Subsidy: Unending economic crisis
Right from the days of former military president, Ibrahim Babaginda, Nigerians have been made to pay higher costs for refined petroleum products with unending promises of unfulfilled economic promises. However, Sebastine Obasi, writes that as in the days of military, nothing has changed under the democratic dispensation, as the higher subsidy the government promises, the worse the quality of life of the people.
Eight months after the contentious fuel subsidy protest that shook the administration of President Goodluck Jonathan, Nigerians are yet to feel the impact of the promised palliatives, following the increase of petrol pump price from N65 to N97. The administration had promised to establish refineries through a public – private partnership arrangement. The plan was distinct from the other refineries that would be set up by other private sector concerns.
Apart from the refineries, the government promised to execute mass public works to provide employment for the youths, facilitate a comprehensive mass transportation system for workers and students by providing 1,500 buses, build and re-habilitate select key roads around the country. The government also promised to build and extend the nation’s railway network and implement social programmes targeted at women, children and the elderly.
The proceeds from the subsidy removal were to be invested in realising the new agricultural strategy which is focused on job creation and boosting the contribution of the sector to the entire economy. Most importantly, the government promised to ensure that all aspects of the withdrawal of subsidy were managed in a transparent and accountable manner.
But the promises of the Jonathan government as regards the palliatives are in tandem with those of past administrations, whose promises yielded no meaningful results. For example, the Olusegun Obasanjo administration increased fuel price about 10 times, but the increase effected in 2004 aroused widespread condemnation and protest.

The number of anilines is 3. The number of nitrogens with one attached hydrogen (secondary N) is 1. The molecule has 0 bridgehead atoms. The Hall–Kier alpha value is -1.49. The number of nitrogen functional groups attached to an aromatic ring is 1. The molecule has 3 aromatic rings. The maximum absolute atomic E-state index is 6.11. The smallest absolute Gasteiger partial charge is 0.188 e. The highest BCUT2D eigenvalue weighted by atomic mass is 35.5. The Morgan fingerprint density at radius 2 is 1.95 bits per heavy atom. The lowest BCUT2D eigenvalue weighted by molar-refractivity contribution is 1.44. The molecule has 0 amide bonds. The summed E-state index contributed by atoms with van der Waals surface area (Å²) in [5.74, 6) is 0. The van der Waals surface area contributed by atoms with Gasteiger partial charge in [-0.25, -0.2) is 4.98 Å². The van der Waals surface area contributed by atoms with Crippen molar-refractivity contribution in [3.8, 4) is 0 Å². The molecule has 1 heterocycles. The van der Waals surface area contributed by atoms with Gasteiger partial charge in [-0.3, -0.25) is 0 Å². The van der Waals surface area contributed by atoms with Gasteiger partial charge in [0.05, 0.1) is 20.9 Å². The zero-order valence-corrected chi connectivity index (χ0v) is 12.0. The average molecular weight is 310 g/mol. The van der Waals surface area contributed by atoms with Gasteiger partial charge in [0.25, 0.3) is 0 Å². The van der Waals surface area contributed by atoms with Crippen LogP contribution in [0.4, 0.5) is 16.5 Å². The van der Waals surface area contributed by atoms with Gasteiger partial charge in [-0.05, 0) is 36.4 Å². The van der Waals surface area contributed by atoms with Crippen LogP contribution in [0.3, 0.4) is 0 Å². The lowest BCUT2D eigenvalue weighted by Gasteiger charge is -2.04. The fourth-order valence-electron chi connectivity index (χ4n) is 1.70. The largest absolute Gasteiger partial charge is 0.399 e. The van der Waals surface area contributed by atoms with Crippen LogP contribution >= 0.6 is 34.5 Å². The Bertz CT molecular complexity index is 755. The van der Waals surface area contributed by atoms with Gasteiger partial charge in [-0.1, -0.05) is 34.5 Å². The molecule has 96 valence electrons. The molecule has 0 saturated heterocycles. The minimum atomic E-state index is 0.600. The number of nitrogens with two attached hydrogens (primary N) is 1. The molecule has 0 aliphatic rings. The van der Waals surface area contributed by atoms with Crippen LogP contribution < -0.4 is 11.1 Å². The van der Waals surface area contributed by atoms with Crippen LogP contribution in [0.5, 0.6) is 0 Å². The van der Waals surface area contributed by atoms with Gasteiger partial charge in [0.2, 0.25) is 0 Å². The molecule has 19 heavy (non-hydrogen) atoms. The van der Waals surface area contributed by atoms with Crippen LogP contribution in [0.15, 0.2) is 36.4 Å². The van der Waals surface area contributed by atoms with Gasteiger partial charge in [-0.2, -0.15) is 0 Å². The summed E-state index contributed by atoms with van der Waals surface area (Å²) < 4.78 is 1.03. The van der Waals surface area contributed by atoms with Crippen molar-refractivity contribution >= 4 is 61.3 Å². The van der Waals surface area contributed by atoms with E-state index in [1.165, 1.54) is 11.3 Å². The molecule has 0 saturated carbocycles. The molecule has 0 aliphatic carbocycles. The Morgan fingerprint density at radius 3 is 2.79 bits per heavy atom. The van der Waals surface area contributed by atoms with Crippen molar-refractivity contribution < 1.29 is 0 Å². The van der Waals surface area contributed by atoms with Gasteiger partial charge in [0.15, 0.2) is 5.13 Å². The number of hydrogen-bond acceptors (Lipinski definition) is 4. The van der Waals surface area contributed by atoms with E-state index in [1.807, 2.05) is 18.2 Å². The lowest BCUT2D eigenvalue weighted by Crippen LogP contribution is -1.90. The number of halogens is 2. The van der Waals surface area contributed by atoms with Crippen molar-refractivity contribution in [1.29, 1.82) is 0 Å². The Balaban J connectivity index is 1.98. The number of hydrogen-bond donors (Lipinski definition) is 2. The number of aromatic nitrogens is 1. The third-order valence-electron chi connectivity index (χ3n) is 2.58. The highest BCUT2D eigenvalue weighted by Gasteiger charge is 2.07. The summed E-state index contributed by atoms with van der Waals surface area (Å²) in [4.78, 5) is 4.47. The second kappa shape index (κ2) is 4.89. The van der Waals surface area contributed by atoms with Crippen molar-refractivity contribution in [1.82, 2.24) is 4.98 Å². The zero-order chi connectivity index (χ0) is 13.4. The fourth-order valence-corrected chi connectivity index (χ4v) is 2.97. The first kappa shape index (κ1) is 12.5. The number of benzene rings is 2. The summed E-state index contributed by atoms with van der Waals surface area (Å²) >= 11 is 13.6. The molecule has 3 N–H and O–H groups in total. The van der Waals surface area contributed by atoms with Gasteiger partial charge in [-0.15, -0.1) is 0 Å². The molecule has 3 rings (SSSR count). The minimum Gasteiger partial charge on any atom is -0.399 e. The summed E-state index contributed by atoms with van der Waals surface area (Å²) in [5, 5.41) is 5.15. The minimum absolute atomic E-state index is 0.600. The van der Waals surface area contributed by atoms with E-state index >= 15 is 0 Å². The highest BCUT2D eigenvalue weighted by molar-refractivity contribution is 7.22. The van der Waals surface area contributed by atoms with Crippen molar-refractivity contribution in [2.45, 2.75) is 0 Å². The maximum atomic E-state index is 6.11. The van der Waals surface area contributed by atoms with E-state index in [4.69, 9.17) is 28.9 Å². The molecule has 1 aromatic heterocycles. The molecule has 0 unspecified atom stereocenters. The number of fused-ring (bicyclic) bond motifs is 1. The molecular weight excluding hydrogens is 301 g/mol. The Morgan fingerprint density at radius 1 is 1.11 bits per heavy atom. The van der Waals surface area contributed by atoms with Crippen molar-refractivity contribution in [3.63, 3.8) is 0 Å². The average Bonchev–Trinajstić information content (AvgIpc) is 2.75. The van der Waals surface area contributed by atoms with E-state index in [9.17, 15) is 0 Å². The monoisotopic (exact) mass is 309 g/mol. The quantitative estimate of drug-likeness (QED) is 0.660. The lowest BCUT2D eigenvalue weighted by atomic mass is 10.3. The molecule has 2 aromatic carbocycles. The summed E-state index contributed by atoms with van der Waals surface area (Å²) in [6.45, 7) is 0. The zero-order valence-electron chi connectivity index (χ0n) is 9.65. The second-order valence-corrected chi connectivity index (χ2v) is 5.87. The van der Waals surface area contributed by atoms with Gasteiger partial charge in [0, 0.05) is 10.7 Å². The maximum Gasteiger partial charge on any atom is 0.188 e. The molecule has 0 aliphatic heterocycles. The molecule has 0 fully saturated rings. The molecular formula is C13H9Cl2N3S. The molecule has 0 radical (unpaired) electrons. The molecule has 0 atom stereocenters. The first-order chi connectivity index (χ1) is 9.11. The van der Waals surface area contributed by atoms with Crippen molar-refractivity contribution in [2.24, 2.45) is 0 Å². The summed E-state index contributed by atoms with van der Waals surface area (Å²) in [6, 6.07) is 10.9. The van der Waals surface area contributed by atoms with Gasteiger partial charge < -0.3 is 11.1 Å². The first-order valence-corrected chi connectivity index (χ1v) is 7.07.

In an attempt to douse the prevailing tension, the government set up the Ibrahim Mantu –led committee to fashion out a framework that would cushion the effects of the policy on the people.
One of the recommendations of the committee, was the provision of a minimum of N100 million as grant-in-aid by the federal government to each state with a 200 percent matching contribution by each state government for on-lending to bona fide transport owners/operators. The interest was not expected to be higher than three percent, with input by the state governments in the routes plied and fees charged.
It was agreed that the contributions of the state governments should be charged to their share of excess crude oil proceeds. Other palliatives included the reduction of duties on buses from 22 to 10 percent and a reduction of duties on pharmaceutical drugs from 20 to five percent.
The committee also recommended building of more refineries as a way of resolving the intractable problems in the downstream sector. That is not all. Recommendation was made for the “establishment of a modular mechanism to stabilise domestic prices of petroleum products and mitigate the impact of upward movement in crude oil prices in the domestic products markets.” These recommendations did not see the light of the day due to poor co-ordination and faulty implementation.
Nigerians experienced another plethora of fuel price increases during the eight-year rule of military President ,Ibrahim Babangida. Within the period, increases were effected not less than six times, with the attendant promises of palliatives that would mitigate the sufferings of Nigerians. The usual promises of infrastructural provision were broken sooner than they were made. As a matter of fact, every Nigerian government since 1973 increased fuel prices except Muhammadu BuharI and Umaru Yar’Adua.
At the centre of government’s argument for subsidy withdrawal is, the inability of the four existing refineries to meet the growing demand of petroleum products. Nigeria, the sixth largest producer of oil, with a population of more than 140 million, has only four refineries with a combined capacity of 445,000 barrels per day, whereas Venezuela, with a population of 29.33 million, has three refineries with a combined capacity of 1.26 million BPD.